David Ringuette, Farmer-to-Farmer volunteer
From April 22 to May 8, 2019, I had the pleasure of working on a USAID Farmer-to-Farmer assignment in Nzerekore, Guinea, West Africa. The implementer for the assignment was Winrock International and this organization took very good care of me. After departing the capital, Conakry, my driver, translator, and I traveled 1000 kilometers by road to Nzerekore. It took about 22 hours of mostly bone-jarring roads.
Nzerekore is known as the forested region and produces oil palm (locally called red oil), rubber, cacao, and coffee. As this was my first time working with oil and rubber crops, I learned a lot about growing the crops and how the oil is processed. It is used locally for cooking and is highly sought after, especially as Ramadan was approaching.
My assignment was specifically to address pesticide safety issues focusing on the appropriate use of pesticide products and in the correct amount. The group was enthusiastic and asked many good questions. All of the farmers used glyphosate as an herbicide and much of my time was used to explain how to use the product most effectively. I use glyphosate on my farm so I was able to give the farmers first-hand knowledge.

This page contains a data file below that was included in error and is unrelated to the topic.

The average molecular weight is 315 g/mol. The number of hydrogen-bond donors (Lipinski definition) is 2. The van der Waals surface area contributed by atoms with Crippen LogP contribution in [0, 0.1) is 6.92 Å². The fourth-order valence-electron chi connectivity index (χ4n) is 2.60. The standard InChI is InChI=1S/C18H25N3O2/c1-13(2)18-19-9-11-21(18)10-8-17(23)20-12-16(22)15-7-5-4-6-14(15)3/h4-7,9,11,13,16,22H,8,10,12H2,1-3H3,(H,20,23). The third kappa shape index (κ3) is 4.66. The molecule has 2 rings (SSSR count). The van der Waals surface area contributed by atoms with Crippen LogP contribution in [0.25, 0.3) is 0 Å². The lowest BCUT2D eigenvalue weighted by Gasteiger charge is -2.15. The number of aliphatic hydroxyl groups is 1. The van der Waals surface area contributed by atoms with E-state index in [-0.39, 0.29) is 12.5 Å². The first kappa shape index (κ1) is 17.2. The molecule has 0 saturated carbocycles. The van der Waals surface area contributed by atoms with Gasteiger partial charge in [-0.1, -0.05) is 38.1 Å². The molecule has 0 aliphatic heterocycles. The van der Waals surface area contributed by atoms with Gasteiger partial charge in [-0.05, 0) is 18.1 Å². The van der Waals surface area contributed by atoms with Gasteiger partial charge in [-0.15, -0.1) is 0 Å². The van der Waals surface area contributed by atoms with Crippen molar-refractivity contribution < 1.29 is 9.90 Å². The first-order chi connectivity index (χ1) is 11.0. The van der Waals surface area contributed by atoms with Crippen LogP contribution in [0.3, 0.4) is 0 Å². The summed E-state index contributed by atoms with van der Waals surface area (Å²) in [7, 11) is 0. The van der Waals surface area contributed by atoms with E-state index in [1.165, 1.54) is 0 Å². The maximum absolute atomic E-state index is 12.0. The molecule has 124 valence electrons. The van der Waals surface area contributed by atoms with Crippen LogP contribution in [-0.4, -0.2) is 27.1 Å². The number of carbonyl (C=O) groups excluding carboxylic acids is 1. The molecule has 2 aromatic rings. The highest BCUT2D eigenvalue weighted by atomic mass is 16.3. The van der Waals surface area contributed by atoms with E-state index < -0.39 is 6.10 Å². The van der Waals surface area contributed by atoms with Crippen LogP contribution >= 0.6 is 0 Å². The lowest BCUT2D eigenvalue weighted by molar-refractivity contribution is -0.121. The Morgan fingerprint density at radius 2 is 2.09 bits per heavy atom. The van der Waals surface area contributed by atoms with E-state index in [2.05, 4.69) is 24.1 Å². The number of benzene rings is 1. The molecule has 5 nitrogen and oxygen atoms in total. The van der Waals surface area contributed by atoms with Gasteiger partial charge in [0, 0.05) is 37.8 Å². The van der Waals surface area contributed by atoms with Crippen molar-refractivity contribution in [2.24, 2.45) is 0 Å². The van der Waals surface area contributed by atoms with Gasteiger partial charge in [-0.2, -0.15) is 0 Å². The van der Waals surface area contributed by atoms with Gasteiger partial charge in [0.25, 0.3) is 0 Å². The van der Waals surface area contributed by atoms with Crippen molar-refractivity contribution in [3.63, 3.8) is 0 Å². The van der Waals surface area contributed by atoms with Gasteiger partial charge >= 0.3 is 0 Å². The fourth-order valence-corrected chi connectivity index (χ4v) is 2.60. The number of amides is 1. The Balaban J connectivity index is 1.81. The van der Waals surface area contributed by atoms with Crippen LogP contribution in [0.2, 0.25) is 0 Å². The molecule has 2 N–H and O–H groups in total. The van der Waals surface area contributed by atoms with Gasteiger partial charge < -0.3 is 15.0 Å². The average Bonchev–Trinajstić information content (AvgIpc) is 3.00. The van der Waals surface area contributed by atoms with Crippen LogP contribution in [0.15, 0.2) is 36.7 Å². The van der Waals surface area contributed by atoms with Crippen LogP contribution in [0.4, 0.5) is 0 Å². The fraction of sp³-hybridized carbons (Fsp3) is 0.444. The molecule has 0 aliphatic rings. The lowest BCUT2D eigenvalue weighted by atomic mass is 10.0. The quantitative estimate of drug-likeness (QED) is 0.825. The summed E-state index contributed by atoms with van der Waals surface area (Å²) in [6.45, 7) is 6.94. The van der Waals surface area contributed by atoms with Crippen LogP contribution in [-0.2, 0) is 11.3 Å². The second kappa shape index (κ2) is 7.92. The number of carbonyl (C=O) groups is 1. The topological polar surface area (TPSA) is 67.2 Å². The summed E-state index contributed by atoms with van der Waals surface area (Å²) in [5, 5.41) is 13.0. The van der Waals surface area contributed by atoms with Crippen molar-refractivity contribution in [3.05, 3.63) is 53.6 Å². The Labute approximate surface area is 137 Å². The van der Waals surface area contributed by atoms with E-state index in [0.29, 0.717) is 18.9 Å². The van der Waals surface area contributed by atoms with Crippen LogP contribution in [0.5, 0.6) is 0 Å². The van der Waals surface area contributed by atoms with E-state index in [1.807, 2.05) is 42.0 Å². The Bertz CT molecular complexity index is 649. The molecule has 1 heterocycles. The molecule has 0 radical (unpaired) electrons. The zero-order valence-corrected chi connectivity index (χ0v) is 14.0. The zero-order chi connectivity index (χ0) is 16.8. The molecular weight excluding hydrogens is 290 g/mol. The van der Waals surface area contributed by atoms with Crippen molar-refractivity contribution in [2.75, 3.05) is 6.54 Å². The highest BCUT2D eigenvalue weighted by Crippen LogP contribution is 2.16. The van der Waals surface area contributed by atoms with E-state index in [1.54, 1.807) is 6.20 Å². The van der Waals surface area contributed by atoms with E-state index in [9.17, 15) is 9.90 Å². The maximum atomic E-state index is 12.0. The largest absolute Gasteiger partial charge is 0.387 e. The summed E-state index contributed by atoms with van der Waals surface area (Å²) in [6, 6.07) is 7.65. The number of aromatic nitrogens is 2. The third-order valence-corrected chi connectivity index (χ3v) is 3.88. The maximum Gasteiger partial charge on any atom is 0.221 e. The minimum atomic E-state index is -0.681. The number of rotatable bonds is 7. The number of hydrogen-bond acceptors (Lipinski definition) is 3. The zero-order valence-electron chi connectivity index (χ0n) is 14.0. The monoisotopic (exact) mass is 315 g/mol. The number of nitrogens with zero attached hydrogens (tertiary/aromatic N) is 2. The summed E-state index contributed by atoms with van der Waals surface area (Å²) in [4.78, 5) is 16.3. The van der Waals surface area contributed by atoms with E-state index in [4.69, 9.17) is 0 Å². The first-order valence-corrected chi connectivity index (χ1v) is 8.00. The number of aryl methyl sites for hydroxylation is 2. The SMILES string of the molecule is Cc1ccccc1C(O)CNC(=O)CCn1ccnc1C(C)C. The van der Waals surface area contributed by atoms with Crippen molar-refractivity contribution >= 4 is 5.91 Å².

Guinea is a warm and friendly country. I never felt threatened or uncomfortable. One evening I ate some food that made me a little ill and I had to take a day off from training. The day I was recuperating, a group of 8 farmers came to my hotel to wish me good health and offered to bring me food for a speedy recovery. The empathy shown was most welcomed.
Despite the physical hardships in this country, the eagerness of these farmers to learn and the warmth and hospitality they showed, made this assignment a very satisfying experience.